A voice cries out in the desert: “Clear a way for the LORD.” Matthew 31-3.

Matthew chapter three opens with a fast-forward of about 25 years.

The headline from the Berean Study Bible (and most of them say the same thing) reads:

“John the Baptist Prepares the Way”

And in those days John the Immerser comes, proclaiming in the wilderness of Judea,”
(Matthew 3:1 LSV)

FYI: The LSV = The Literal Standard Version of The Holy Bible is a registered copyright of Covenant Press and the Covenant Christian Coalition (© 2020).

I don’t know if the LSV carries any extra importance, but I like to check to see if it offers some insight that others may have missed. Immediately I am delighted because of the emphasis on John being the Immerser. This word can be substituted with baptizer; however, it is what he did, not who he was, a Baptist. Amir Tsarfati told the story of a person approaching him after a tour lecture and asked, so, was Jesus Catholic or Protestant? One part of the obvious is that there were no church affiliations as there was no church as yet. If you insist that John was such and such, then he was more of an evangelist who called the nation and Herod (who was half-Jewish by blood) to repentance.

In the series “The Chosen,” John (the immerser) is portrayed as someone a bit unusual, to say the least. He has a classic, Jewish, sarcastic sense of humor, and if you think about the comments he made to the Pharisaical crowd that came to be baptized by him, he called them vipers – a bit of a harsh jab. Our introduction to John has him jumping out from behind a bush as his cousin, Yeshua, and a couple of the disciples walk by. Jesus smiled and was glad to see John. Philip was one of those disciples from John’s team and threw his arms around John’s neck, demonstrating how loved he was. Several episodes convey to us how attached Andrew was to John. (When talking about the disciples, you can begin to see where making a distinction as to which John you are referring to can come in handy.)

Pay attention to where John is immersing, Judea, which was, at one time, the Southern and separate kingdom from Israel to the North. The wilderness of Judah runs North to South and parallels the Dead Sea. 

The point is that I have no idea how Jesus and John got together, for, as you can see, there are close to 90 kilometers or 70 miles between the two.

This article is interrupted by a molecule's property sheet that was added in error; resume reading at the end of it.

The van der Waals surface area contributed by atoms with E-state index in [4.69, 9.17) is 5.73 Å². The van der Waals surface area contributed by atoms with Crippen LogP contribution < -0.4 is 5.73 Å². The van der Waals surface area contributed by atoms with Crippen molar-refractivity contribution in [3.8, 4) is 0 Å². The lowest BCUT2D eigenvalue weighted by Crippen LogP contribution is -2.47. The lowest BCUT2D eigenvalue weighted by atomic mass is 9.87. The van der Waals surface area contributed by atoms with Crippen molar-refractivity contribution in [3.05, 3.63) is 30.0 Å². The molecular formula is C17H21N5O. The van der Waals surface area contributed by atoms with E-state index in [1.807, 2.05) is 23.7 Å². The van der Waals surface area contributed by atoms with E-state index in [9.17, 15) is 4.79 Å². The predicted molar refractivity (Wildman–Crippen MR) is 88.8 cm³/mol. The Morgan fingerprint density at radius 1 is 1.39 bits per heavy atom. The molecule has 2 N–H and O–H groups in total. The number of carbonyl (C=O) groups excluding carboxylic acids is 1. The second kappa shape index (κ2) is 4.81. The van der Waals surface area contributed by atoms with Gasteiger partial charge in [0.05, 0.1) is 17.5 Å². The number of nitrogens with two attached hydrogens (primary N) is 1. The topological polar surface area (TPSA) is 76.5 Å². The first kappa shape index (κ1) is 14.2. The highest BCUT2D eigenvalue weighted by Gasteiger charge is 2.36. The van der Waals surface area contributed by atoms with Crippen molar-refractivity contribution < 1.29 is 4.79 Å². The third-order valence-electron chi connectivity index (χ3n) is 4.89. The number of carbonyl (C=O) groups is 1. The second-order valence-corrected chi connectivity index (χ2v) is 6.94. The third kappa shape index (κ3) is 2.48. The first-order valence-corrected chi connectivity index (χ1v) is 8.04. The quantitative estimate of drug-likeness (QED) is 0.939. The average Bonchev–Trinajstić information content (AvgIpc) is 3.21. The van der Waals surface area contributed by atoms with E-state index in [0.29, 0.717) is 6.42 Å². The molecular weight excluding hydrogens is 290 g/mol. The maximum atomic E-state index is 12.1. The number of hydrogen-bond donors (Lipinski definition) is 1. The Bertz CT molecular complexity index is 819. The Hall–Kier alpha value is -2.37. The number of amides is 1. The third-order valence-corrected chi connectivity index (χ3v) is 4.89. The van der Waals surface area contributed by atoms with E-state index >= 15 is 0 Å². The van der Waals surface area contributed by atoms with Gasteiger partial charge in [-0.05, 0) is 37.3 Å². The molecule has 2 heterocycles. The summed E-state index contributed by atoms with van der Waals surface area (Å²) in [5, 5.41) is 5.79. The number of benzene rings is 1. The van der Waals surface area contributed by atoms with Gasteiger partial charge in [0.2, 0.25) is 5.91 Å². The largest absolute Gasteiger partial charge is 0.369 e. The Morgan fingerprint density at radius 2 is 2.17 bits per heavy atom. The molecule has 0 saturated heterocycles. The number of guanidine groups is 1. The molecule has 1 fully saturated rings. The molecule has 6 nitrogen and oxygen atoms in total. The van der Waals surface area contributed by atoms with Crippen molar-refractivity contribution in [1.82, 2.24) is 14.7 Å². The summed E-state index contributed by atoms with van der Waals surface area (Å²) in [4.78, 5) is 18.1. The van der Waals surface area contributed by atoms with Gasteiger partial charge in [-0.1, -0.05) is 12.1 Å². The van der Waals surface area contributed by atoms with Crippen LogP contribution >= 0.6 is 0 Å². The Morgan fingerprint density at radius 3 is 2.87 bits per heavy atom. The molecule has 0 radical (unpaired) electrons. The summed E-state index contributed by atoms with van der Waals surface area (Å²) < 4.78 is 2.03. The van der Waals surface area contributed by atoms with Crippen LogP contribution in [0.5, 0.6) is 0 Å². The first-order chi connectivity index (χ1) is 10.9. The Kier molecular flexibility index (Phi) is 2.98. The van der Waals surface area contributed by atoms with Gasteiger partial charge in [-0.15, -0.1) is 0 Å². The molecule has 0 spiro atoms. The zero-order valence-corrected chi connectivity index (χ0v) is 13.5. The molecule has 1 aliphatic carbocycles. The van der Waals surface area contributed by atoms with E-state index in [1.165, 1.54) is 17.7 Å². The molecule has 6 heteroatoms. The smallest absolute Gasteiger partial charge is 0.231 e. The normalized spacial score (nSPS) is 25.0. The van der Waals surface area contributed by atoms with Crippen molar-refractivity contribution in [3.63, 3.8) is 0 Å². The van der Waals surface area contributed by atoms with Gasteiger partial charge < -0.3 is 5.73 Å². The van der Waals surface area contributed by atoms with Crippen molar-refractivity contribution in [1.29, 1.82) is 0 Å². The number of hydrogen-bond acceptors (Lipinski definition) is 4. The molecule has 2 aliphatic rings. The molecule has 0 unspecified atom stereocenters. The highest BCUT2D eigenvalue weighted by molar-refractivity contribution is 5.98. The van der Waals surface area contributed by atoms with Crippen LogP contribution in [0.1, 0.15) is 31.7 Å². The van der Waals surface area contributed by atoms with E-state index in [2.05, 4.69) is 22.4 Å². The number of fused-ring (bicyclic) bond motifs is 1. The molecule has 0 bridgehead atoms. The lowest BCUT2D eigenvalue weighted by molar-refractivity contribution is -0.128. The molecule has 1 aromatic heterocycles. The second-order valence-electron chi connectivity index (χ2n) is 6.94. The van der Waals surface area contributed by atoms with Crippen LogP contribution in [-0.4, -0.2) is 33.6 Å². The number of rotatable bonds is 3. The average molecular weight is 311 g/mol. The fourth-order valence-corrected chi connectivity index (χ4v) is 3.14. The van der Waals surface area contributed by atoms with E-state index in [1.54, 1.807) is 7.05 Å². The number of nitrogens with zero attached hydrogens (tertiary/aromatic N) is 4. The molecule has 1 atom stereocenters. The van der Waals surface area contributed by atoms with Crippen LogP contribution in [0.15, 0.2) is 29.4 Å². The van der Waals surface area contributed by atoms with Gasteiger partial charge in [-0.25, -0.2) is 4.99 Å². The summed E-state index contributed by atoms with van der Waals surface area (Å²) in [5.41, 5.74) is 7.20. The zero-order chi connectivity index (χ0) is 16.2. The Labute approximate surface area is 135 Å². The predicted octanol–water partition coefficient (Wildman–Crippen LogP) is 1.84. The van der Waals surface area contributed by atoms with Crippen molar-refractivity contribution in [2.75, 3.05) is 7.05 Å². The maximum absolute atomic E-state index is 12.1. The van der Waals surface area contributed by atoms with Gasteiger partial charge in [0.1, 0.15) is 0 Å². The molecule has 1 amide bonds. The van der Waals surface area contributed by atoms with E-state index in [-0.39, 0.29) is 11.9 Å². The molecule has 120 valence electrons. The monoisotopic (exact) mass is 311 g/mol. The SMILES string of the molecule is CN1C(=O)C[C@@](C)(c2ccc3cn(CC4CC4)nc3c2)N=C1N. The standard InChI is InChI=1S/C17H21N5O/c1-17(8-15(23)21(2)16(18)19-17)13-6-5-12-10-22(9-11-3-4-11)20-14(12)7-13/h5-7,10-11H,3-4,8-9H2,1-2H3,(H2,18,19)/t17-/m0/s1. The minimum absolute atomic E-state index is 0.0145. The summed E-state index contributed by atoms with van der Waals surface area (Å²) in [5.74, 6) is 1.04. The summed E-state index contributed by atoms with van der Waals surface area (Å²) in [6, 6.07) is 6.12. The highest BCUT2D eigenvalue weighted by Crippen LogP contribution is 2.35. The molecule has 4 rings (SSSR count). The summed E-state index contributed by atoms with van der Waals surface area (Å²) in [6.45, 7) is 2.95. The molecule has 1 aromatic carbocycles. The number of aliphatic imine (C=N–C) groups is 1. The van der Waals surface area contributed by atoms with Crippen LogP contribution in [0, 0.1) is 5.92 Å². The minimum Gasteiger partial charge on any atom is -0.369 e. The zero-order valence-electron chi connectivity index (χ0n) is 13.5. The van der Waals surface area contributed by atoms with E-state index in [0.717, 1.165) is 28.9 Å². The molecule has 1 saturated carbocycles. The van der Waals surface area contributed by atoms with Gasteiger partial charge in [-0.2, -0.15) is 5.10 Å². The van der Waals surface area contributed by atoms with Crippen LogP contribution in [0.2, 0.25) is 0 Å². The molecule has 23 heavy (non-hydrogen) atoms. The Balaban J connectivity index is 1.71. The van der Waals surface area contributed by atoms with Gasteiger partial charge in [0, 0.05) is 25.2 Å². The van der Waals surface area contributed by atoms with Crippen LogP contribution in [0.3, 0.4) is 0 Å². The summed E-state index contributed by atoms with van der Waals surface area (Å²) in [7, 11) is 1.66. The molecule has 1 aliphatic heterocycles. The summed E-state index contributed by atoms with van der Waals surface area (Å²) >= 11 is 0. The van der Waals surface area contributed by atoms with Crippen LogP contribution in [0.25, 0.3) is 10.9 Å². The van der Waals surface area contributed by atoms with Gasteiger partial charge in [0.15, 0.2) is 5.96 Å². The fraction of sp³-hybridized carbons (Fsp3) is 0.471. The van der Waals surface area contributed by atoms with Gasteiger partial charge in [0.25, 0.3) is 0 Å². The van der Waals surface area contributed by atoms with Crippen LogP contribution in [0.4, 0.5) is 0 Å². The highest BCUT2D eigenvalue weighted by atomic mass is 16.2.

“Turn away from your sins, for the kingdom of heaven is near!” (Matthew 3:2 TLV)

He was referencing Jesus, the Son of God, and, by the way, the Messiah. 

Almost all of Israel looked for and longed for the Messiah, as He would free them from the bondage of the Romans. Well, that was not going to happen.

Matthew describes John the baptizer as the one crying out. However, the designation “crying in the wilderness” certainly makes it sound pessimistic.

I started this blog almost twenty years ago, and that is what I named it, The voice of one crying in the wilderness. Experience has taught me that few listen, and I am not just talking about listening to me; they don’t listen to God either. So the idea of a wilderness speaks to me of the barrenness of our souls without the Word of God being poured into them. You would be foolish if you are willing to depend on someone else doing the pouring; this has to be you.

This is he who was mentioned by the prophet Isaiah when he said, The voice of one crying in the wilderness (shouting in the desert), Prepare the road for the Lord, make His highways straight (level, direct).” [Isa. 40:3.]
(Matthew 3:3 AMP)

I have used the Amplified as they frequently give you the related passage. It is Matthew who gives us this.

And if you are willing to accept it, John himself is Elijah who was to come.” (Matthew 11:14 NASB)

So, allow me a moment here. Elijah was lifted off this earth without dying, and scripture tells us that:

… it is appointed for men to die once and after this comes judgment “ (Hebrews 9:27 NASB)

Well, when did Elijah get his turn?

I do not know, and I will not accept the idea that he was reincarnated as John the baptizer. Just the fact that Jesus refers to Elijah in terms of coming back merely promotes the idea that Elijah did not die and must yet die. Consider the fact the two witnesses, who come from God, stand in the streets of Jerusalem witnessing about Jesus as the Messiah and the glory of God, will die after their time is done (3.5 years.) But, after lying dead in the street for three days, they will rise again and return to the Lord.

Appointed is the Greek word apokeimai and means reserved or awaited.

I will let you in on a little-known fact. There is nothing that will prevent this body from dying. The body, which carries the broken DNA chain that motivates us to sin, has to be purified. A passage that almost everyone has heard at least once tells us that our works will be tried by fire; this is probably part of the bema seat judgment and where the body will die.

You are aware that Jesus died? Right! Then you should also be mindful that He came back to life and continued to walk this earth for forty more days, sharing the good news.

This entry was posted in baptize, bible study, Isaiah, judgment, Matthew's gospel, Prophetic, return to the Lord, wilderness and tagged , , , , , , , , , , , , , , , , , , , , , , , , . Bookmark the permalink.

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